Physical exercises

On TikTok, there’s one class of viral tinnitus “cures” that appears more than any other. “Strangely, physical exercises appear the most,” Sasaki-Miraglia told IFLScience. “Again, many are flat out weird like tapping a spoon under your earlobe or pressing on your pressure points.”

“However, the most 'viral' exercise of all is actually pretty simple. The technical term is ‘Suboccipital Muscle Release,’ but it just involves covering your ears and tapping your fingers several times on the back of your head.”

The theory behind it is that the suboccipital muscles at the base of the skull and upper spine can easily become tense or tight – anyone who spends a lot of time sitting at a desk will know this only too well! In some individuals, it’s been suggested that there could be a connection between this muscular tension and their tinnitus symptoms, and that the tapping helps to relieve the tension.

However, Sasaki-Miraglia believes there could be something a bit different going on.

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“What’s more likely happening is a physical form of tinnitus masking, which involves introducing external sounds, often referred to as 'masking sounds,' to help reduce the perception of the tinnitus sound or to make it less noticeable.”

“When one thumps the back of their head with ears covered, the sound resonates and sort of feels like your head is in the inside of a drum. So, instead of masking tinnitus sounds with white noise for instance, the person is doing so with drum-like sounds inside their head.”

What can you do to help combat tinnitus?

So we’ve covered what not to do, or at least which social media “cures” you’d be better off ignoring. But are there any treatments that do help?

The most important thing, according to Sasaki-Miraglia, is to seek help from a qualified professional.

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“There is no cure for tinnitus. There are, however, legitimate, science-based treatments and therapies that can help people manage their symptoms and improve quality of life,” she explained. 

“According to the Mayo Clinic, 90 percent of those with tinnitus have some underlying form of hearing loss, meaning that in many cases, the sound amplification reintroduced by modern hearing aids goes a long way toward dissipating the effects of tinnitus.”

Widex USA is currently working on another innovative way to use hearing aids in the treatment of tinnitus. It relies on a type of sound therapy called fractal sound stimulation. A processor within the hearing aid generates predictable – but never-repeating – tones that have a relaxing effect and help the brain habituate to the underlying repetitive ringing of the tinnitus.

The system, called Widex SoundRelax, is part of an ongoing study, but preliminary results published in 2023 showed that 80 percent of participants had experienced an improvement in the severity of their tinnitus.

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Recent years have also seen the development of a number of smartphone app-based approaches to treating tinnitus in a convenient and easily accessible way. One group reported “encouraging results” from their personalized app in 2022 with the hope of larger trials in the near future, while another study just this year demonstrated the potential of a cognitive behavioral therapy approach delivered via a virtual coach called Tinnibot.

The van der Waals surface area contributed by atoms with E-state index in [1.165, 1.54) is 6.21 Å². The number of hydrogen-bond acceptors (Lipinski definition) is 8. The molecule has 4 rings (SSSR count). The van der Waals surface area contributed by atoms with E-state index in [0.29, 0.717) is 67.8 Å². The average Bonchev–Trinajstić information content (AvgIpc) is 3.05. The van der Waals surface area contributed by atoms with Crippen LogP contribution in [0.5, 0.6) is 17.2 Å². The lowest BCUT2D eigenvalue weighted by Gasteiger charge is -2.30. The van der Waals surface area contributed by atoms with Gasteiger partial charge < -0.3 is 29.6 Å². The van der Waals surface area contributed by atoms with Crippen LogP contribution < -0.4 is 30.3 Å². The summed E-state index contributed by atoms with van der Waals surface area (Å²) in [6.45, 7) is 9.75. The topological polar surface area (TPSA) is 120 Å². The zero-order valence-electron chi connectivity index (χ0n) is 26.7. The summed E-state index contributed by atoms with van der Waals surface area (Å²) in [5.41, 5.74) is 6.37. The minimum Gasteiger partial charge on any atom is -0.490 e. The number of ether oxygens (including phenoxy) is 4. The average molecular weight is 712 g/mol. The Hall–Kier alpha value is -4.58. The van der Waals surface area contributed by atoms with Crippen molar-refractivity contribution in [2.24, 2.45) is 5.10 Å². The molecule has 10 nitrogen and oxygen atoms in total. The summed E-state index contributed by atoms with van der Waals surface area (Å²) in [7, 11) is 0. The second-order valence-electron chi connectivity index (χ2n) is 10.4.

With research progressing into these targeted treatments, the future looks a bit brighter for those with tinnitus. In the meantime, Sasaki-Miraglia told IFLScience about some other things you can try to help relieve the symptoms.

The first step is to minimize any further damage to the ears by “reducing exposure to extremely loud noise or wearing hearing protection,” she explained.

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“Many individuals experiencing tinnitus find it helpful to avoid total silence. The quieter the environment, the more noticeable your tinnitus will be.” White noise machines, air conditioners, dehumidifiers, and fans can all help provide some background noise.

“You’d want to believe something or someone can help”

Researching a medical condition online is often part of the diagnosis journey. It’s totally understandable to want to seek advice and help from other people who may be dealing with the same things you are. But it’s also vital to remember that you can’t trust everything you read.

“False or sensationalized information on social media can amplify existing anxiety and stress, leading to worsened psychological symptoms. The emotional baggage of living with tinnitus is hard enough. Inaccurate information and false hope will only make the experience worse,” Sasaki-Miraglia told IFLScience.

“Wading through so many untruths can be a daunting challenge for anyone diagnosed with tinnitus. The reality is checking facts can be time-consuming and a large amount of the misinformation provided can be enticing. If you’ve been suffering from a condition that’s said to be incurable, of course you’d want to believe something or someone can help.”

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“However, for both new tinnitus sufferers and those already well acquainted with the symptoms, it’s critical to resist the temptation.”

All “explainer” articles are confirmed by fact checkers to be correct at time of publishing. Text, images, and links may be edited, removed, or added to at a later date to keep information current. 

The content of this article is not intended to be a substitute for professional medical advice, diagnosis, or treatment. Always seek the advice of qualified health providers with questions you may have regarding medical conditions.


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  • tag
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  • Tinnitus